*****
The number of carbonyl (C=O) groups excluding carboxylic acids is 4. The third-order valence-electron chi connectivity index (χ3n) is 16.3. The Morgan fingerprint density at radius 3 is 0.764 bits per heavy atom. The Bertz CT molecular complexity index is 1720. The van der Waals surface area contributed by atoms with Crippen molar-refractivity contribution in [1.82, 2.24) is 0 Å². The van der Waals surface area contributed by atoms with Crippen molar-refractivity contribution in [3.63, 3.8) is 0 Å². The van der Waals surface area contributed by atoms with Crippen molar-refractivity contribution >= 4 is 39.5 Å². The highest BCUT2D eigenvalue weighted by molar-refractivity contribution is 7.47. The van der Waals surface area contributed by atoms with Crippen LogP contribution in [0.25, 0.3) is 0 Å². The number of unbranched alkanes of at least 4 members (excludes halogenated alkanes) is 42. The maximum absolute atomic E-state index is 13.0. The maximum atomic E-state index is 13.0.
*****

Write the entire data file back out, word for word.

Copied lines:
The number of carbonyl (C=O) groups excluding carboxylic acids is 4. The third-order valence-electron chi connectivity index (χ3n) is 16.3. The Morgan fingerprint density at radius 3 is 0.764 bits per heavy atom. The Bertz CT molecular complexity index is 1720. The van der Waals surface area contributed by atoms with Crippen molar-refractivity contribution in [1.82, 2.24) is 0 Å². The van der Waals surface area contributed by atoms with Crippen molar-refractivity contribution in [3.63, 3.8) is 0 Å². The van der Waals surface area contributed by atoms with Crippen molar-refractivity contribution >= 4 is 39.5 Å². The highest BCUT2D eigenvalue weighted by molar-refractivity contribution is 7.47. The van der Waals surface area contributed by atoms with Crippen LogP contribution in [0.25, 0.3) is 0 Å². The number of unbranched alkanes of at least 4 members (excludes halogenated alkanes) is 42. The maximum absolute atomic E-state index is 13.0. The maximum atomic E-state index is 13.0.